Showing posts with label french living. Show all posts
Showing posts with label french living. Show all posts

Monday, 11 June 2018

A Parisian Life - Part Two


I hope that you enjoyed Part One of my interview with Tahnee (@treasuredjourneysin which she talks about the decision to move her family from Australia to Paris for a year and gives many useful pointers regarding the preparation phase of this family adventure. If you missed it, you can find it here.  

In today's blog, Tahnee continues the story. Even though we haven't met, I have so enjoyed hearing about her family's experiences; many of which brought back memories of similar triumphs and struggles for my own family. 


You chose to live in Paris. This sounds very romantic and exotic. I’d love to hear why you chose Paris and some snippets from your Parisian life?

We chose Paris for our love of the city and, yes, it is so very romantic. There is beauty everywhere you look. There’s a village feel in each arrondissement so, even though it is a big city, it can feel intimate too. Every member of my family loves this city and, in my humble opinion, Paris truly is the most beautiful, wonderful, enchanting, interesting, history filled city. I have traveled a bit and Paris always takes my breath away. I never took it for granted, and every day we lived there I would reiterate this to my children. I would say to them as we walked around to breathe it all in and soak in all the beauty. Even in the car we looked at everything, as if it was the first time we were seeing things. Having a sunroof was awesome for being able to look up, too! Paris is everything you read about, every cliché, it is also what you want it to be. I believe that you make it yours, and if you have eyes of appreciation and a spirit of positivity, then the way you view things really reflects what you’re giving out. In effect, we saw Paris as food for our souls, so we were very well fed!

Our decision to move relied heavily on finding the right school for our children. We knew that this could make or break the experience for them. They needed to be happy, as this would be the place that they would spend the majority of their time. I had researched schools in France and, after a very long process of elimination, chose either Lyon or Paris. My husband and I visited both cities in May 2015 on our reconnaissance trip, but when we walked into the school in Paris, we knew instantly that it was the right one for them.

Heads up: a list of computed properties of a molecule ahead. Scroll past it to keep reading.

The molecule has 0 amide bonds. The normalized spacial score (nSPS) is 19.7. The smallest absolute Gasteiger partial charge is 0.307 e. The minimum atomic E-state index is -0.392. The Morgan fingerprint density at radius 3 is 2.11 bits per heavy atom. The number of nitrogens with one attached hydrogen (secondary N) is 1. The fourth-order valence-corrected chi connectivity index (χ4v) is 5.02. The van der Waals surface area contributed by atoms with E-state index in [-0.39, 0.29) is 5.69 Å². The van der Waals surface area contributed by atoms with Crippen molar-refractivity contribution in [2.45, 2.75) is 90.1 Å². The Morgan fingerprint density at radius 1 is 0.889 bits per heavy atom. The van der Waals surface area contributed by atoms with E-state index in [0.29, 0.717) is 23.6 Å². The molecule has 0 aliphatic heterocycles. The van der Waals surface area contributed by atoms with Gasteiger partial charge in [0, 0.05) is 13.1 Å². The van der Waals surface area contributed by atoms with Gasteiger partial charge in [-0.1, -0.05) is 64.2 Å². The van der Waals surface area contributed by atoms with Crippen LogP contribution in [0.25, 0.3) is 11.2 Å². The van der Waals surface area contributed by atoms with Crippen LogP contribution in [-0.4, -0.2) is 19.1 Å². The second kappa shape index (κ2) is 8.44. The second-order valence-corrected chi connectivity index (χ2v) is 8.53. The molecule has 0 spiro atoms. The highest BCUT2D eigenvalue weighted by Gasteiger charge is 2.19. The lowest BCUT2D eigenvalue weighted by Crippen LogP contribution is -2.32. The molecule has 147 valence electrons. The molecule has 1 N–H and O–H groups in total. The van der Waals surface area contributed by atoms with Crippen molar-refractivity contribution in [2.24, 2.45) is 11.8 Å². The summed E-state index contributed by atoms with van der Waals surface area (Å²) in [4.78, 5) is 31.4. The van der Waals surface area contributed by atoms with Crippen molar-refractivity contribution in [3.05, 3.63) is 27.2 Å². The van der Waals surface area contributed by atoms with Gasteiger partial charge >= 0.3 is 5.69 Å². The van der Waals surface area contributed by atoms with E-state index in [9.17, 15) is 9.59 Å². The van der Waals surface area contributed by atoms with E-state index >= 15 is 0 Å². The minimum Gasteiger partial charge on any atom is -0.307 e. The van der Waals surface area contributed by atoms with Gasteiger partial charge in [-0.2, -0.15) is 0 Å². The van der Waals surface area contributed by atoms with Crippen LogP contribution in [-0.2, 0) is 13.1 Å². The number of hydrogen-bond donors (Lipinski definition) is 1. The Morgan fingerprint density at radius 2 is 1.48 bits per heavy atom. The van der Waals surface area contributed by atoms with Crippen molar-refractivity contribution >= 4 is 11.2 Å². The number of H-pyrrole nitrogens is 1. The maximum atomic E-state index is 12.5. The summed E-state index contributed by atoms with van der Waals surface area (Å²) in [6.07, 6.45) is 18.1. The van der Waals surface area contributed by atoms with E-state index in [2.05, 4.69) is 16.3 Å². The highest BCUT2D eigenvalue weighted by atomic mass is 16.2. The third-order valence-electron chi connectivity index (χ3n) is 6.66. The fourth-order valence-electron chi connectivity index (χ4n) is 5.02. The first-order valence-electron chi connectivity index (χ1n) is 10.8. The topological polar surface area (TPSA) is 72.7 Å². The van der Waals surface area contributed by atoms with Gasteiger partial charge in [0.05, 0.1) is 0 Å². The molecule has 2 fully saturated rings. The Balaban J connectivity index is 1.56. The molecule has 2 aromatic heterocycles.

Initially, we were aiming for 18 months away. This we felt was too short a time to put the children into the French system. It would have taken a good six months or longer for them to acquire the language- so they probably wouldn’t have understood most subjects taught. We didn’t want to potentially set them up for failure, as this would have had a negative impact on them emotionally. If we were moving there for a few years, then yes, we would have gone down the road of the French schooling system. Instead, we chose the British school of Paris, where the curriculum was in English, but they were taught French there too. Joining after-school sports clubs where all communication was in French was a good compromise for us. (Although our son’s soccer coach hailed from Manchester, so when he had trouble understanding, some English was spoken!).

I needed a city that could keep me busy during the school day. There is so much to do and see in Paris; one can never be bored there, there is always something new to discover. Even sitting on a park bench and watching the sun change the way the tiles on roofs look, and the buildings reflected in different light, is magical. Something as simple as this made me happy. I didn’t need to be in a museum or shopping: just being there was enough, hearing French spoken, the ambience, just everything about the city made me happy. That said, most days we would set off to discover new areas, and walk the streets. Our compromise after the terrorist attacks, though, was that we drove quite a bit more. We had arrived in October 2015, three-and-a-half weeks before the Paris attacks, and this really shook us up. I was a little hesitant at first to use the metro, as I felt very vulnerable. My thought process was that if something happened and I was stuck underground and couldn’t get to my children, I’d freak out, which made me a little anxious. So we drove a lot and felt more in control. This proved to be invaluable as, rather than traveling underground, we saw where we were going, and really got to know the city quite well. I’d even say we got to know some sneaky side streets!